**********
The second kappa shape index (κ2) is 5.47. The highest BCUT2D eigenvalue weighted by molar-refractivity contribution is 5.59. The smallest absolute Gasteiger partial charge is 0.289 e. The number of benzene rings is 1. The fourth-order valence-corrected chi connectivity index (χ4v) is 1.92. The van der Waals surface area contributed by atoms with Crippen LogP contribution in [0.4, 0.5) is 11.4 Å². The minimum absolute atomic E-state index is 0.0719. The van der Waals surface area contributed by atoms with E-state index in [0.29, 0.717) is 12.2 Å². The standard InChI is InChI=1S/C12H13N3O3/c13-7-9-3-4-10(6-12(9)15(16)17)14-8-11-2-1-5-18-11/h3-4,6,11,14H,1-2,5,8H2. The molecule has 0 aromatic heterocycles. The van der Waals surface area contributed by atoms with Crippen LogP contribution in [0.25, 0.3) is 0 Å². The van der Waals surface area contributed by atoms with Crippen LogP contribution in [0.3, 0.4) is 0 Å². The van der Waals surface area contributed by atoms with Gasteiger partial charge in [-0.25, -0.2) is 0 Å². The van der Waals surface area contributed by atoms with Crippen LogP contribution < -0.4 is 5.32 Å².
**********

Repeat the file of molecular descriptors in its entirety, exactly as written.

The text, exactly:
The second kappa shape index (κ2) is 5.47. The highest BCUT2D eigenvalue weighted by molar-refractivity contribution is 5.59. The smallest absolute Gasteiger partial charge is 0.289 e. The number of benzene rings is 1. The fourth-order valence-corrected chi connectivity index (χ4v) is 1.92. The van der Waals surface area contributed by atoms with Crippen LogP contribution in [0.4, 0.5) is 11.4 Å². The minimum absolute atomic E-state index is 0.0719. The van der Waals surface area contributed by atoms with E-state index in [0.29, 0.717) is 12.2 Å². The standard InChI is InChI=1S/C12H13N3O3/c13-7-9-3-4-10(6-12(9)15(16)17)14-8-11-2-1-5-18-11/h3-4,6,11,14H,1-2,5,8H2. The molecule has 0 aromatic heterocycles. The van der Waals surface area contributed by atoms with Crippen LogP contribution in [0.25, 0.3) is 0 Å². The van der Waals surface area contributed by atoms with Crippen LogP contribution in [0.3, 0.4) is 0 Å². The van der Waals surface area contributed by atoms with Gasteiger partial charge in [-0.25, -0.2) is 0 Å². The van der Waals surface area contributed by atoms with Crippen LogP contribution < -0.4 is 5.32 Å².